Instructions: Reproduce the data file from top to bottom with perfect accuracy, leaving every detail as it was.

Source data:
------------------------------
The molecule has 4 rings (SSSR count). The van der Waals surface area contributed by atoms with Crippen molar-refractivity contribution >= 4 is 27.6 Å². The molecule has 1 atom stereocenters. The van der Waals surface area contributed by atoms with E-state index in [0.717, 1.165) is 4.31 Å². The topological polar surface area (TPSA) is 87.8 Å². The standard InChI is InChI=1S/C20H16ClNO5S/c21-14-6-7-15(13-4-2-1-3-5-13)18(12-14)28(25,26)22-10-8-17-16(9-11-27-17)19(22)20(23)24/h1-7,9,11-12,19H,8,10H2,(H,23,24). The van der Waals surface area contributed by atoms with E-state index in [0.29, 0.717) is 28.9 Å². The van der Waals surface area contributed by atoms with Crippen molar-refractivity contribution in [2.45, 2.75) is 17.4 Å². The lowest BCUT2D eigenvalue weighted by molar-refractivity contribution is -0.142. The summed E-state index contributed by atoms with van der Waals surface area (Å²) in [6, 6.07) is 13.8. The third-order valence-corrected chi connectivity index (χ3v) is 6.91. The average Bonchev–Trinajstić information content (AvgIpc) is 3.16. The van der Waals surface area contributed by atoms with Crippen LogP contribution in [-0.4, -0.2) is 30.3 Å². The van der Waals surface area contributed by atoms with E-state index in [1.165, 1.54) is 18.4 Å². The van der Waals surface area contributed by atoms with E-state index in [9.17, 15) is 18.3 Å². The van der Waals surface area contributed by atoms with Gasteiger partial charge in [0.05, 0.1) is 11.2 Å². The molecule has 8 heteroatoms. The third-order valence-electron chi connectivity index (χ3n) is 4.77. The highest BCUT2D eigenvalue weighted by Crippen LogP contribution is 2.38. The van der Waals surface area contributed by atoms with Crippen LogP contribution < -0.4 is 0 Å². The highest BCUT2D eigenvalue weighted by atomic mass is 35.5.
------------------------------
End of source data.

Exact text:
The molecule has 4 rings (SSSR count). The van der Waals surface area contributed by atoms with Crippen molar-refractivity contribution >= 4 is 27.6 Å². The molecule has 1 atom stereocenters. The van der Waals surface area contributed by atoms with E-state index in [0.717, 1.165) is 4.31 Å². The topological polar surface area (TPSA) is 87.8 Å². The standard InChI is InChI=1S/C20H16ClNO5S/c21-14-6-7-15(13-4-2-1-3-5-13)18(12-14)28(25,26)22-10-8-17-16(9-11-27-17)19(22)20(23)24/h1-7,9,11-12,19H,8,10H2,(H,23,24). The van der Waals surface area contributed by atoms with E-state index in [0.29, 0.717) is 28.9 Å². The van der Waals surface area contributed by atoms with Crippen molar-refractivity contribution in [2.45, 2.75) is 17.4 Å². The lowest BCUT2D eigenvalue weighted by molar-refractivity contribution is -0.142. The summed E-state index contributed by atoms with van der Waals surface area (Å²) in [6, 6.07) is 13.8. The third-order valence-corrected chi connectivity index (χ3v) is 6.91. The average Bonchev–Trinajstić information content (AvgIpc) is 3.16. The van der Waals surface area contributed by atoms with Crippen LogP contribution in [-0.4, -0.2) is 30.3 Å². The van der Waals surface area contributed by atoms with E-state index in [1.165, 1.54) is 18.4 Å². The van der Waals surface area contributed by atoms with E-state index in [9.17, 15) is 18.3 Å². The van der Waals surface area contributed by atoms with Gasteiger partial charge in [0.05, 0.1) is 11.2 Å². The molecule has 8 heteroatoms. The third-order valence-electron chi connectivity index (χ3n) is 4.77. The highest BCUT2D eigenvalue weighted by Crippen LogP contribution is 2.38. The van der Waals surface area contributed by atoms with Crippen LogP contribution < -0.4 is 0 Å². The highest BCUT2D eigenvalue weighted by atomic mass is 35.5.